An industry for the future – report to the Storting on Norway’s petroleum policy
Today, the Norwegian Government is publishing a report to the Storting (the Norwegian Parliament) entitled “An industry for the future – Norway’s petroleum activities” (Meld. St. 28 (2010-2011)). The Government wishes to facilitate focused efforts to keep petroleum production levels very high for generations to come. In this context, it is vital to ensure the inclusion of a range of participants and to promote healthy competition in all links of the production chain.
– I am not a member of the generation of politicians who stand before the Storting and declare that Norway’s petroleum activities have ended. The Norwegian petroleum industry and Norway’s resource management are things of which all Norwegians can be proud. We will continue to operate and further develop this industry for a long time,” says Minister of Petroleum and Energy Ola Borten Moe.
Norway’s petroleum activities comprise the country’s largest industry in terms of value-creation, state revenues and exports. The petroleum industry currently contributes around one-fifth of Norway’s total value-creation, and a quarter of state revenues. The state’s income from the petroleum industry in 2011 is budgeted to NOK 311 billion. Half of Norway’s total exports are accounted for by oil and gas. At the same time, the petroleum industry has major ripple effects all across the country. At present, the industry employs around 43,000 people, but over 200,000 jobs are directly or indirectly linked to demand generated by the activities on the Norwegian continental shelf.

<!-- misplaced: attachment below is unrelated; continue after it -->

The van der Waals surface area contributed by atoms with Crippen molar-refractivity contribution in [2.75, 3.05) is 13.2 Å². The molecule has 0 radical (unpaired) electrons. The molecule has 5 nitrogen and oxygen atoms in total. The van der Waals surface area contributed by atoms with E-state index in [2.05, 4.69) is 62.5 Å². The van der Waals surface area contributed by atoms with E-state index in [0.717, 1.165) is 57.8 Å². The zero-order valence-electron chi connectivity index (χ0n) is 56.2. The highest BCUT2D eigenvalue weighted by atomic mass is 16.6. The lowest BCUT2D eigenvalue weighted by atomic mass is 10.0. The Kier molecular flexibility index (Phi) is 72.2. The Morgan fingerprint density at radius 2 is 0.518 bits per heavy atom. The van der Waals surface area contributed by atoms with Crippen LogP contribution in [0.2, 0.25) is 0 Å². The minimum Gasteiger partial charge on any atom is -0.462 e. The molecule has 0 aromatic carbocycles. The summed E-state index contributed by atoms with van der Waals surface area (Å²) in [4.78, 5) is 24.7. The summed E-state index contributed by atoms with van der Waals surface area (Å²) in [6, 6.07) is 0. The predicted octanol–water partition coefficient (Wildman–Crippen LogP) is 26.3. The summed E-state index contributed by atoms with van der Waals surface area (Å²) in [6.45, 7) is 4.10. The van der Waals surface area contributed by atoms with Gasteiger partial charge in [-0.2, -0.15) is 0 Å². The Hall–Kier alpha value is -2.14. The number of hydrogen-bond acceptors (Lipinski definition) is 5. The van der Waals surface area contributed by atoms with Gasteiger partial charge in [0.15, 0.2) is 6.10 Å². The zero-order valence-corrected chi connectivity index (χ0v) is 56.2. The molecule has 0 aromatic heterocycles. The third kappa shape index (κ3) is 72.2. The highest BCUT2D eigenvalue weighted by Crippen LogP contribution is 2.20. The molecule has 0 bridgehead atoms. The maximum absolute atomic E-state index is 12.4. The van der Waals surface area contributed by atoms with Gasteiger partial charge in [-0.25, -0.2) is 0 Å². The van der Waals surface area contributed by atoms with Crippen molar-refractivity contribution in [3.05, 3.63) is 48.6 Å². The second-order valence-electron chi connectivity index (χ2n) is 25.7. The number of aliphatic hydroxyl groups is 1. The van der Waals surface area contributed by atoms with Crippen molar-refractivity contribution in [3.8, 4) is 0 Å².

– We have the resources, we have the expertise, and we have the will. With these three elements in place, I am certain that oil companies, authorities and the supplier industry, along the full length of our country, will succeed in creating considerable value in the years ahead. Northern Norway in particular offers significant new opportunities. It is my clear ambition and expectation that the activities at sea will have ripple effects on land,” says Borten Moe.
The main aims of Norway’s petroleum policy – long-term management and value-creation based on the country’s petroleum resources – are well-established. To achieve these aims, and to meet global energy challenges, activity levels must be kept stable.
– The world needs more energy to lift millions out of poverty. Norway has both the resources and the expertise required to help make this happen and to ensure that energy production is as environmentally friendly as possible. That is a responsibility which I take seriously,” says Minister of Petroleum and Energy Ola Borten Moe.
Source: Ministry of Petroleum and Energy